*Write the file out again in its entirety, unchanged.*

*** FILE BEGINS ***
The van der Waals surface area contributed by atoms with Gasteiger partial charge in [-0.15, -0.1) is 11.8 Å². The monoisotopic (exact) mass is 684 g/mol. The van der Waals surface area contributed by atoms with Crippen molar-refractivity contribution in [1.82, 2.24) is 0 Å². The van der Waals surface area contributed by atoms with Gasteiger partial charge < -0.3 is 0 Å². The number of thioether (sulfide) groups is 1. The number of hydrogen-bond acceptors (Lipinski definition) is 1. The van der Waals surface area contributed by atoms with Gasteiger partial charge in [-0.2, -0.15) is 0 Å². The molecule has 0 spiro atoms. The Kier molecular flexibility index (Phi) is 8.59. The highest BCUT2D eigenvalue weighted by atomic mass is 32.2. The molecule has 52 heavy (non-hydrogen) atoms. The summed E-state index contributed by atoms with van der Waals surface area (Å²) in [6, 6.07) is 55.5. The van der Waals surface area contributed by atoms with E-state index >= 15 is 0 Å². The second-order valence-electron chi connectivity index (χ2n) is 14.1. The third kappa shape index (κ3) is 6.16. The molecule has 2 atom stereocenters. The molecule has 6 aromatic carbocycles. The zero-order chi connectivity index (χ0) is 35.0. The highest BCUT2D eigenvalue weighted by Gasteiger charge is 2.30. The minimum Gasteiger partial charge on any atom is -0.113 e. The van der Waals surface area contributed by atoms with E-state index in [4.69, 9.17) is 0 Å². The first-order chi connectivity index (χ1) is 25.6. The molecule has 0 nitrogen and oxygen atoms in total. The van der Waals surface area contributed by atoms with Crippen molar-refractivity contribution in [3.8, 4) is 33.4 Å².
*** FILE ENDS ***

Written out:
The van der Waals surface area contributed by atoms with Gasteiger partial charge in [-0.15, -0.1) is 11.8 Å². The monoisotopic (exact) mass is 684 g/mol. The van der Waals surface area contributed by atoms with Crippen molar-refractivity contribution in [1.82, 2.24) is 0 Å². The van der Waals surface area contributed by atoms with Gasteiger partial charge < -0.3 is 0 Å². The number of thioether (sulfide) groups is 1. The number of hydrogen-bond acceptors (Lipinski definition) is 1. The van der Waals surface area contributed by atoms with Gasteiger partial charge in [-0.2, -0.15) is 0 Å². The molecule has 0 spiro atoms. The Kier molecular flexibility index (Phi) is 8.59. The highest BCUT2D eigenvalue weighted by atomic mass is 32.2. The molecule has 52 heavy (non-hydrogen) atoms. The summed E-state index contributed by atoms with van der Waals surface area (Å²) in [6, 6.07) is 55.5. The van der Waals surface area contributed by atoms with E-state index >= 15 is 0 Å². The second-order valence-electron chi connectivity index (χ2n) is 14.1. The third kappa shape index (κ3) is 6.16. The molecule has 2 atom stereocenters. The molecule has 6 aromatic carbocycles. The zero-order chi connectivity index (χ0) is 35.0. The highest BCUT2D eigenvalue weighted by Gasteiger charge is 2.30. The minimum Gasteiger partial charge on any atom is -0.113 e. The van der Waals surface area contributed by atoms with E-state index in [4.69, 9.17) is 0 Å². The first-order chi connectivity index (χ1) is 25.6. The molecule has 0 nitrogen and oxygen atoms in total. The van der Waals surface area contributed by atoms with Crippen molar-refractivity contribution in [3.8, 4) is 33.4 Å².